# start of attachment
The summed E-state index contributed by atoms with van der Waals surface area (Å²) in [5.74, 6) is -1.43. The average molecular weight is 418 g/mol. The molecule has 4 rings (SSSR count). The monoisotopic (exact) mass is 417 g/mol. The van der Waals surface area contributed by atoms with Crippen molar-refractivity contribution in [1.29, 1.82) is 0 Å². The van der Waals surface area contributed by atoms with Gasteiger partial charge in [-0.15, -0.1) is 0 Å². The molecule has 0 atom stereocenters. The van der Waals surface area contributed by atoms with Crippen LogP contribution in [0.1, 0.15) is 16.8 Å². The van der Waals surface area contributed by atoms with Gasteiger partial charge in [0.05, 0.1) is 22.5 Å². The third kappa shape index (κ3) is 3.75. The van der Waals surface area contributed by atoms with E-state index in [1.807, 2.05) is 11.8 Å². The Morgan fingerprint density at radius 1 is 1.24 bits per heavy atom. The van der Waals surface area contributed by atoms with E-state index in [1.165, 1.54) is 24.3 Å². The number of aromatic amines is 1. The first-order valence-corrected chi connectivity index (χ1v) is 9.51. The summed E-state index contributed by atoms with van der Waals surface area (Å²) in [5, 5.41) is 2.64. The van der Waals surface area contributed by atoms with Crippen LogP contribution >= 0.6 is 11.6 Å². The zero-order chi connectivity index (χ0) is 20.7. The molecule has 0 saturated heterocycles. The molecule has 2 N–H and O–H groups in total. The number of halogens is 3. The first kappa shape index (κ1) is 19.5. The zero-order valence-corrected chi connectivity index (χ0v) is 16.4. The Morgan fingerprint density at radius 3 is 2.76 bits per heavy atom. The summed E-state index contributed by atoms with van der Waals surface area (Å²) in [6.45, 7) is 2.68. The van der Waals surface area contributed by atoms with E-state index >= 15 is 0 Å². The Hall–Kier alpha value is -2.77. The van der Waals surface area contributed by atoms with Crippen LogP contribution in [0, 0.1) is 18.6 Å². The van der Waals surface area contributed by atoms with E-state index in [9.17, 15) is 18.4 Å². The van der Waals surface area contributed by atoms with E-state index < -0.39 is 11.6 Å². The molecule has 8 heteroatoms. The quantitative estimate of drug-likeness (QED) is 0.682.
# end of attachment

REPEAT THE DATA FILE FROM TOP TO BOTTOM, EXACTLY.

The summed E-state index contributed by atoms with van der Waals surface area (Å²) in [5.74, 6) is -1.43. The average molecular weight is 418 g/mol. The molecule has 4 rings (SSSR count). The monoisotopic (exact) mass is 417 g/mol. The van der Waals surface area contributed by atoms with Crippen molar-refractivity contribution in [1.29, 1.82) is 0 Å². The van der Waals surface area contributed by atoms with Gasteiger partial charge in [-0.15, -0.1) is 0 Å². The molecule has 0 atom stereocenters. The van der Waals surface area contributed by atoms with Crippen LogP contribution in [0.1, 0.15) is 16.8 Å². The van der Waals surface area contributed by atoms with Gasteiger partial charge in [0.05, 0.1) is 22.5 Å². The third kappa shape index (κ3) is 3.75. The van der Waals surface area contributed by atoms with E-state index in [1.807, 2.05) is 11.8 Å². The Morgan fingerprint density at radius 1 is 1.24 bits per heavy atom. The van der Waals surface area contributed by atoms with E-state index in [1.165, 1.54) is 24.3 Å². The number of aromatic amines is 1. The first-order valence-corrected chi connectivity index (χ1v) is 9.51. The summed E-state index contributed by atoms with van der Waals surface area (Å²) in [5, 5.41) is 2.64. The van der Waals surface area contributed by atoms with Crippen LogP contribution >= 0.6 is 11.6 Å². The zero-order chi connectivity index (χ0) is 20.7. The molecule has 0 saturated heterocycles. The molecule has 2 N–H and O–H groups in total. The number of halogens is 3. The first kappa shape index (κ1) is 19.5. The zero-order valence-corrected chi connectivity index (χ0v) is 16.4. The Morgan fingerprint density at radius 3 is 2.76 bits per heavy atom. The summed E-state index contributed by atoms with van der Waals surface area (Å²) in [6.45, 7) is 2.68. The van der Waals surface area contributed by atoms with E-state index >= 15 is 0 Å². The Hall–Kier alpha value is -2.77. The van der Waals surface area contributed by atoms with Crippen LogP contribution in [0, 0.1) is 18.6 Å². The van der Waals surface area contributed by atoms with E-state index in [9.17, 15) is 18.4 Å². The van der Waals surface area contributed by atoms with E-state index < -0.39 is 11.6 Å². The molecule has 8 heteroatoms. The quantitative estimate of drug-likeness (QED) is 0.682.